Under the justification based on a negative conception of autonomy, speech is a private domain—an area that is under the exclusive control of the individual. Often this argument is based on the view that protection of rights has intrinsic rather than instrumental value (Nagel 1995: 86). The right to free speech is, under this view, a fundamental and nonderivative element of morality. Thomas Scanlon developed the most sophisticated version of this argument. In Scanlon’s view: “To regard himself as autonomous a person must see himself as sovereign in deciding what to believe and in weighing competing reasons for action… An autonomous person cannot accept without independent consideration the judgment of others as to what he should believe or what he should do” (Scanlon 1972: 215–16). A similar reference to sovereignty of the person is made by Nagel, who argues that: “The sovereignty of each person’s reason over his own beliefs and values requires that he be permitted to express them… it also requires that he not be protected against exposure to views or arguments that might influence him in ways others deem pernicious” (Nagel 1995: 96). In both cases what is at stake is the view of persons as autonomous agents, and autonomy is identified with what can be labeled sovereignty—immunity from certain forms of external control. An individual is sovereign if she does not accept without questioning the judgments of others. Scanlon rejects the instrumental arguments for protecting speech (based on societal well-being) and adopts instead a noninstrumental, non-consequentialist, highly individualistic approach. If speech is to be protected solely on the basis of controversial, empirical claims about its long-term positive effects or the negative effects of restrictions, then the free speech principle is vulnerable to empirical challenges and subject to contingent factors concerning its expected societal effects (Scanlon 1972: 205).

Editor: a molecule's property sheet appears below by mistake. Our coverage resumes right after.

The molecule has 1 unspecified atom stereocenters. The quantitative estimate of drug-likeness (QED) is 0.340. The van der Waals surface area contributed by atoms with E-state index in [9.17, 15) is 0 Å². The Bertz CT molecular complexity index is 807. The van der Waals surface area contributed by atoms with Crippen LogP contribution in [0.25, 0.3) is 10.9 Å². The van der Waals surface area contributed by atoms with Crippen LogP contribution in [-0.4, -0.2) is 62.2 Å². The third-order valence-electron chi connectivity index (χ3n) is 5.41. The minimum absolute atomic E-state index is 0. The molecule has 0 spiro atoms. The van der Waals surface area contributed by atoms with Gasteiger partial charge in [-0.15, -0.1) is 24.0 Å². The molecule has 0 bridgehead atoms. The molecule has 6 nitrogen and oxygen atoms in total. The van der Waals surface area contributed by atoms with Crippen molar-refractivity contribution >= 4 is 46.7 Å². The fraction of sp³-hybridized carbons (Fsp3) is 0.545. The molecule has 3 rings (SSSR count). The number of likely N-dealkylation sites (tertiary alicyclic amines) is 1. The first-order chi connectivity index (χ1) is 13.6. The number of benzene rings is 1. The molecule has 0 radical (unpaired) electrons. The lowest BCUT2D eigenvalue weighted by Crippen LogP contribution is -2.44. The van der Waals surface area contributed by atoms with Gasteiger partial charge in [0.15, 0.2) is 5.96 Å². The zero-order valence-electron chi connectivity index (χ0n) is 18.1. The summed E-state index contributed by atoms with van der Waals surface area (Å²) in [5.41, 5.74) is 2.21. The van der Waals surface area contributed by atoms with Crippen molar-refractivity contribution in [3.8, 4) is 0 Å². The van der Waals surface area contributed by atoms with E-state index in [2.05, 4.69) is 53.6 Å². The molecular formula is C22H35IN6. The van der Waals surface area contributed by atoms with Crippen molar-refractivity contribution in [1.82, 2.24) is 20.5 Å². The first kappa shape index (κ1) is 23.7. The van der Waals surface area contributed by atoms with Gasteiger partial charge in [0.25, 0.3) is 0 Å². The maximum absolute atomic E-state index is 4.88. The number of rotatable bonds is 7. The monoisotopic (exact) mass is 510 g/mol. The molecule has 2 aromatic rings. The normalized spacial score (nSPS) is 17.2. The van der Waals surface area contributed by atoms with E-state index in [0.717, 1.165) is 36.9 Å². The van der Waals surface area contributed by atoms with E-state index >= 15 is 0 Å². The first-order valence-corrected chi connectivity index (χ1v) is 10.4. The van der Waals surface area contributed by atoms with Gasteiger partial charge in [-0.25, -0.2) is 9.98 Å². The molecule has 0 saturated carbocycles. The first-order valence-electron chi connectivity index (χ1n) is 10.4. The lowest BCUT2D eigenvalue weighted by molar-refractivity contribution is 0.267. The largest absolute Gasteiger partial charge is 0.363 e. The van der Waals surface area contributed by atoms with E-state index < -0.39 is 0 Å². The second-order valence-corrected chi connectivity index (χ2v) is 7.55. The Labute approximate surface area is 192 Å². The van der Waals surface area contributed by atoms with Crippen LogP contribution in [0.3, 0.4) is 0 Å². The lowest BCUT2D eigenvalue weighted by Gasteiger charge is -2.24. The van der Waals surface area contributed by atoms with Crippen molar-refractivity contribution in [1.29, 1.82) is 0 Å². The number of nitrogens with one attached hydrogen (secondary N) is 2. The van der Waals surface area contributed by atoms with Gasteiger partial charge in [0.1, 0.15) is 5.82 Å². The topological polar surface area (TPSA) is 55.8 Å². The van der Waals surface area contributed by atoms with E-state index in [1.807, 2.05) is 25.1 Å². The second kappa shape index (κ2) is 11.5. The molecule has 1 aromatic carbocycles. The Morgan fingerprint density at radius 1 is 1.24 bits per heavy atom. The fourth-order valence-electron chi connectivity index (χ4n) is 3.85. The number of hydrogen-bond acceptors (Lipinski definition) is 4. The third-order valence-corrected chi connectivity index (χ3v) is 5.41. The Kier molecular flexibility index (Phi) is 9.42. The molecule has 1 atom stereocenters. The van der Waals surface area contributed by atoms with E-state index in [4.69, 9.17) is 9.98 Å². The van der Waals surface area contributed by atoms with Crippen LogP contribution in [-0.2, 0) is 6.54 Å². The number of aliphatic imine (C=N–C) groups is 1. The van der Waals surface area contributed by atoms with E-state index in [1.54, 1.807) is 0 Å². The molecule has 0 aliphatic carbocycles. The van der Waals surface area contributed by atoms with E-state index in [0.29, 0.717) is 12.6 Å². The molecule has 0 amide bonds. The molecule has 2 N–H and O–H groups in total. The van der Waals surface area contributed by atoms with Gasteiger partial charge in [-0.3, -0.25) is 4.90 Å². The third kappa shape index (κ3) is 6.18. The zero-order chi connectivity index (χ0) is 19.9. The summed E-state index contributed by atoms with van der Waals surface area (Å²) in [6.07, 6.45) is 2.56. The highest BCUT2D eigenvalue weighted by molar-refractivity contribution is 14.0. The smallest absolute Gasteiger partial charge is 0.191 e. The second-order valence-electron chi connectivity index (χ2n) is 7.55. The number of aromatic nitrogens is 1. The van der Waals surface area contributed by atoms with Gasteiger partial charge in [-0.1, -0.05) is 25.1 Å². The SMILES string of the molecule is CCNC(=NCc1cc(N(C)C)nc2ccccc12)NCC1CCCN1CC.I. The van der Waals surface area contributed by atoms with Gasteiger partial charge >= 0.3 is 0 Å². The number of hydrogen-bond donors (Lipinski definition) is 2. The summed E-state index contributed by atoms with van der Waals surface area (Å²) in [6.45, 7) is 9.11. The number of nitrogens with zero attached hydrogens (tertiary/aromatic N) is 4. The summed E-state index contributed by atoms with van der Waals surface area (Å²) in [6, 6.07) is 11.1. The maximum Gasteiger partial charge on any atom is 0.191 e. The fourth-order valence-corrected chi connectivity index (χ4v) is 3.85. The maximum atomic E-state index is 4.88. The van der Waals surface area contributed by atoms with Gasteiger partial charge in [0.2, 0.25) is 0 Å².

Scanlon starts his discussion with a very important and seemingly paradoxical observation. The right to free speech does not target restrictions on speech as such but only, or primarily, restrictions that are grounded in certain justifications for these restrictions. Particularly pernicious are restrictions that are based on the risk that the views communicated were to be believed or acted upon (Scanlon 1972: 209). Compare for instance restricting the dissemination of information as to how to make nerve gas in the kitchen to a restriction of a particularly effective piece of political propaganda that may lead to schism and bloody civil war. Both restrictions are designed to promote the public good and the harms resulting from the speech in both cases could be similar. Yet it is the second restriction that seems problematic. This is because the speech restricted in the second case is one that promulgates what the speaker takes to be good reasons for action, while in the first case it merely provides individuals with the means to do what they want to do anyhow (Scanlon 1972: 211–12). Similarly, if someone urges me to commit violence the choice to commit violence is ultimately mine: “The contribution to the genesis of [the] action made by the act of expression is, so to speak, superseded by the agent’s own judgment” (Scanlon 1972: 212).